شاید اگه نام خود شاهزاده گمشده عنوان میشد بهتر می بود.
به هر حال به نظرم جلدهای قبلی نارنیا بهتر بودن اگر چه از ماجراجویی هم این جلد کم نداشت.
اینا همه به کنار چند تا جمله آخرهای رما ...more
Eustace and Jill is my favorite pair in Narnia series. I especially love their adventures in this book because their innocence. Whi ...more
22 June 2017
Well, here we have another C.S. Lewis book which suggests that this post might actually be quite long. The reason for this is that C.S. Lewis is one of the most considered writers that I know and when he wrote, and published, a book he never did it by halves. As such we have, like the rest of the Chronicles of Narnia, a book that while it has been written for children, and generally aimed at children (which is impressive for somebody who never had children o ...more
Sigo leyendo las continuaciones porque quiero saber como acaba la ...more
Nada de lo que sucedió en este libro me gusto, me aburrió muchísimo, los personajes se me hicieron tan grises, lo que sucedió en la trama me hacia pensar que no sucedió en Narnia, no había magia, no había esa sensación de ilusión, no lo disfrute en absoluto, hubo partes demasiado pesadas, fue el libro que más pesado y lento se me hizo.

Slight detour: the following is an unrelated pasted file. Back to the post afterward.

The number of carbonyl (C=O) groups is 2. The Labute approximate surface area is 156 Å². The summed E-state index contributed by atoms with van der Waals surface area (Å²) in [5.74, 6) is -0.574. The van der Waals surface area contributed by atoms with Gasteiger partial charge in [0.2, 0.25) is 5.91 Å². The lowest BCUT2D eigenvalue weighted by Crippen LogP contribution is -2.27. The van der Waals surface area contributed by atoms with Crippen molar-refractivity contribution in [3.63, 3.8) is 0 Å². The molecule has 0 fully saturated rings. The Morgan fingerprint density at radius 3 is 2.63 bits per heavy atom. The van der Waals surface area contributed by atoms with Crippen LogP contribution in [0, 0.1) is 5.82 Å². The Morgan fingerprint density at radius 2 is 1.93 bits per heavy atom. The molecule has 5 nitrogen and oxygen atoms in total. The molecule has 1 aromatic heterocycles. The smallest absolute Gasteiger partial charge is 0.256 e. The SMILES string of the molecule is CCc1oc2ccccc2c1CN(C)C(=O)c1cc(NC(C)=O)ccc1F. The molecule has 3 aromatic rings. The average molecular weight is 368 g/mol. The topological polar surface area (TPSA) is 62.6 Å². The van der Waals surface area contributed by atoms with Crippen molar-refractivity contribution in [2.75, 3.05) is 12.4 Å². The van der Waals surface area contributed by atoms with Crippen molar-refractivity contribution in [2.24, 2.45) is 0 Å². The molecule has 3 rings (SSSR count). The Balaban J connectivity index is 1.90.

Eustace regresa con una amiga de la escuela, Jill. Para encontrar al Príncipe desaparecido, cuya desaparición ha p ...more
This is a children's book, Seneca. Relax. You got the point when you were younger.
And sometimes, simplicity is best.
The Chronicles of Narnia are my favourite book series and The Silver Chair stands as my favourite book within that series. There are several clear reasons for this in a story about redemption, belief and magical adventure and I shall attempt to explain them to you.
I particularly love the plot and characters of The Silver Chair. The idea of a quest to find a missing prince is rather old hat, but the twist Lewis offers on that quest with Aslan providing new character Jill Pole several signs to rec ...more
The novel starts a bit slowly, but both the storyline and the underlying Chris ...more
Still fun to reread, I suppose, but... ...more
This was one of the only book I never read as a kid from the Narnia series. I really enjoyed it - not as much as others, but once again, CS Lewis pulled me in with a spectacular ending. I never read the rest of Caspian's story, so it was nice to see that all play out.
|Goodreads Librari...: The Silver Chair||7||34||Mar 27, 2017 03:41PM|
|FOR NARNIA: The Silver Chair book||4||12||Sep 08, 2016 09:24AM|
|Movie "Will be done right"||3||51||Jul 31, 2015 10:26PM|
|The Chronicles of...: The waiting has come to an end...||5||29||Jul 29, 2015 09:14PM|
|Who should play Jill Pole?||38||242||Jul 29, 2015 06:19PM|
|Which one was the "darker" chronicle? 1 of 2 to choose from||10||64||May 14, 2015 11:05PM|
CLIVE STAPLES LEWIS (1898–1963) was one of the intellectual giants of the twentieth century and arguably one of the most influential writers of his day. He was a Fellow and Tutor in English Literature at Oxford University until 1954. He was unanimously elected to the Chair of Medieval and Renaissance Literature ...more